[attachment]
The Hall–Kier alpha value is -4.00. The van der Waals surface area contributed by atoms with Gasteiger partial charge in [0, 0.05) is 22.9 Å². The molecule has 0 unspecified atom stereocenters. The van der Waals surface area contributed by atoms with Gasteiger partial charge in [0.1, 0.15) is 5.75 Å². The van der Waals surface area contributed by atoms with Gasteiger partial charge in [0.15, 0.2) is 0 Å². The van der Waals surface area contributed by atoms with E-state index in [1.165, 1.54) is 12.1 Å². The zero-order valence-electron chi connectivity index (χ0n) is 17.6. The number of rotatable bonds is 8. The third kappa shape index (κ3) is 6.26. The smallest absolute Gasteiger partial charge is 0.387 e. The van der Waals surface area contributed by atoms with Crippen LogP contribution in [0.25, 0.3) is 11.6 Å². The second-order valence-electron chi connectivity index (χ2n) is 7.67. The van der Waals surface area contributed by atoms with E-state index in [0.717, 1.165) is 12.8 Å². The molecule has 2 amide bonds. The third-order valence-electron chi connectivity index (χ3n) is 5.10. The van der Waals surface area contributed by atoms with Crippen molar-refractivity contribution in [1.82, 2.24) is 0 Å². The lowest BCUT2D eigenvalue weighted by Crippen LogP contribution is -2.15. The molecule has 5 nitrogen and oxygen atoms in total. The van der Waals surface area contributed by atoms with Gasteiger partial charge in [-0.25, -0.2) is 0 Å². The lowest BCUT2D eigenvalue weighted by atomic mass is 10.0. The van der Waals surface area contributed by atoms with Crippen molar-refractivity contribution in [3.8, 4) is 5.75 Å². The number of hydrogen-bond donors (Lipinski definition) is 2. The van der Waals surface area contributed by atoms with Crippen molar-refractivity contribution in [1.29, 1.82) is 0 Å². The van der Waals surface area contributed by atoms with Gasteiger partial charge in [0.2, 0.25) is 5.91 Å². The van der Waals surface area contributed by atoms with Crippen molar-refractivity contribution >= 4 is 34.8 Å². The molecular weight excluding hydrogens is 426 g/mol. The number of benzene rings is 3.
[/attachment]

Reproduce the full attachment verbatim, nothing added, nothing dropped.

The Hall–Kier alpha value is -4.00. The van der Waals surface area contributed by atoms with Gasteiger partial charge in [0, 0.05) is 22.9 Å². The molecule has 0 unspecified atom stereocenters. The van der Waals surface area contributed by atoms with Gasteiger partial charge in [0.1, 0.15) is 5.75 Å². The van der Waals surface area contributed by atoms with Gasteiger partial charge in [0.15, 0.2) is 0 Å². The van der Waals surface area contributed by atoms with E-state index in [1.165, 1.54) is 12.1 Å². The zero-order valence-electron chi connectivity index (χ0n) is 17.6. The number of rotatable bonds is 8. The third kappa shape index (κ3) is 6.26. The smallest absolute Gasteiger partial charge is 0.387 e. The van der Waals surface area contributed by atoms with Crippen LogP contribution in [0.25, 0.3) is 11.6 Å². The second-order valence-electron chi connectivity index (χ2n) is 7.67. The van der Waals surface area contributed by atoms with E-state index in [0.717, 1.165) is 12.8 Å². The molecule has 2 amide bonds. The third-order valence-electron chi connectivity index (χ3n) is 5.10. The van der Waals surface area contributed by atoms with Crippen molar-refractivity contribution in [1.82, 2.24) is 0 Å². The lowest BCUT2D eigenvalue weighted by Crippen LogP contribution is -2.15. The molecule has 5 nitrogen and oxygen atoms in total. The van der Waals surface area contributed by atoms with Gasteiger partial charge in [-0.25, -0.2) is 0 Å². The lowest BCUT2D eigenvalue weighted by atomic mass is 10.0. The van der Waals surface area contributed by atoms with Crippen molar-refractivity contribution in [3.8, 4) is 5.75 Å². The number of hydrogen-bond donors (Lipinski definition) is 2. The van der Waals surface area contributed by atoms with Crippen molar-refractivity contribution in [1.29, 1.82) is 0 Å². The van der Waals surface area contributed by atoms with Gasteiger partial charge in [0.2, 0.25) is 5.91 Å². The van der Waals surface area contributed by atoms with Crippen molar-refractivity contribution >= 4 is 34.8 Å². The molecular weight excluding hydrogens is 426 g/mol. The number of benzene rings is 3.